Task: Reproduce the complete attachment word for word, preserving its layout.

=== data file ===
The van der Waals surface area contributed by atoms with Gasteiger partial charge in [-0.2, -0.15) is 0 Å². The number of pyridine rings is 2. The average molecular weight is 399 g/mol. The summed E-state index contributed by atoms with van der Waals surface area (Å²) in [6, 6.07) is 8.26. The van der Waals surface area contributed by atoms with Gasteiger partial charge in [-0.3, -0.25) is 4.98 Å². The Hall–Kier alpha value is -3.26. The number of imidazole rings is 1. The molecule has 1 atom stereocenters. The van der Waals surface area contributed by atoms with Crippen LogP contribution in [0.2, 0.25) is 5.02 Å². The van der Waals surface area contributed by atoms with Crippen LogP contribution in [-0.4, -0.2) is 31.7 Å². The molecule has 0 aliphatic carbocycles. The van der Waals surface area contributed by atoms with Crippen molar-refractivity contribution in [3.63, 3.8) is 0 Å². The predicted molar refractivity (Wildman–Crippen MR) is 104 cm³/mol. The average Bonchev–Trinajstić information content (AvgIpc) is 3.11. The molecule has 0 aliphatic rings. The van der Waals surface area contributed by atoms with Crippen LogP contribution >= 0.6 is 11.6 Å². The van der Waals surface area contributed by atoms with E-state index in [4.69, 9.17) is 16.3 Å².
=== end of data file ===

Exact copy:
The van der Waals surface area contributed by atoms with Gasteiger partial charge in [-0.2, -0.15) is 0 Å². The number of pyridine rings is 2. The average molecular weight is 399 g/mol. The summed E-state index contributed by atoms with van der Waals surface area (Å²) in [6, 6.07) is 8.26. The van der Waals surface area contributed by atoms with Gasteiger partial charge in [-0.3, -0.25) is 4.98 Å². The Hall–Kier alpha value is -3.26. The number of imidazole rings is 1. The molecule has 1 atom stereocenters. The van der Waals surface area contributed by atoms with Crippen LogP contribution in [0.2, 0.25) is 5.02 Å². The van der Waals surface area contributed by atoms with Crippen LogP contribution in [-0.4, -0.2) is 31.7 Å². The molecule has 0 aliphatic carbocycles. The van der Waals surface area contributed by atoms with Crippen molar-refractivity contribution in [3.63, 3.8) is 0 Å². The predicted molar refractivity (Wildman–Crippen MR) is 104 cm³/mol. The average Bonchev–Trinajstić information content (AvgIpc) is 3.11. The molecule has 0 aliphatic rings. The van der Waals surface area contributed by atoms with Crippen LogP contribution >= 0.6 is 11.6 Å². The van der Waals surface area contributed by atoms with E-state index in [4.69, 9.17) is 16.3 Å².